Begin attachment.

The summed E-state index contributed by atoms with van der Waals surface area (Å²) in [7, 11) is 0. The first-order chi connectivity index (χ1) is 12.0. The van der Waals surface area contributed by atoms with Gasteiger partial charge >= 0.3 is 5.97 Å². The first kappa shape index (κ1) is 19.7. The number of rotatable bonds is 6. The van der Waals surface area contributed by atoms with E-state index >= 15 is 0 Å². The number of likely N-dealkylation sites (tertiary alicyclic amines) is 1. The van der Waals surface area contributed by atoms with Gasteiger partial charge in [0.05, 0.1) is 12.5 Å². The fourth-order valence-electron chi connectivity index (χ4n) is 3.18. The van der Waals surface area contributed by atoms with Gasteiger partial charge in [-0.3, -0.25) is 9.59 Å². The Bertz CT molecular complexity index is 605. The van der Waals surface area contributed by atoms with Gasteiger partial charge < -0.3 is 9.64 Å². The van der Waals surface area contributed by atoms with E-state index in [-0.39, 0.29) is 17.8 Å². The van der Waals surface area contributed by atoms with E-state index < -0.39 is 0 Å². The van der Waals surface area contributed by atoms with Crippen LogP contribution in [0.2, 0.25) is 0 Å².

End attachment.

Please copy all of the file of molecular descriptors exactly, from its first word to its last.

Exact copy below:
The summed E-state index contributed by atoms with van der Waals surface area (Å²) in [7, 11) is 0. The first-order chi connectivity index (χ1) is 12.0. The van der Waals surface area contributed by atoms with Gasteiger partial charge >= 0.3 is 5.97 Å². The first kappa shape index (κ1) is 19.7. The number of rotatable bonds is 6. The van der Waals surface area contributed by atoms with E-state index >= 15 is 0 Å². The number of likely N-dealkylation sites (tertiary alicyclic amines) is 1. The van der Waals surface area contributed by atoms with Gasteiger partial charge in [0.05, 0.1) is 12.5 Å². The fourth-order valence-electron chi connectivity index (χ4n) is 3.18. The van der Waals surface area contributed by atoms with Gasteiger partial charge in [-0.3, -0.25) is 9.59 Å². The Bertz CT molecular complexity index is 605. The van der Waals surface area contributed by atoms with Gasteiger partial charge < -0.3 is 9.64 Å². The van der Waals surface area contributed by atoms with E-state index in [-0.39, 0.29) is 17.8 Å². The van der Waals surface area contributed by atoms with E-state index < -0.39 is 0 Å². The van der Waals surface area contributed by atoms with Crippen LogP contribution in [0.2, 0.25) is 0 Å².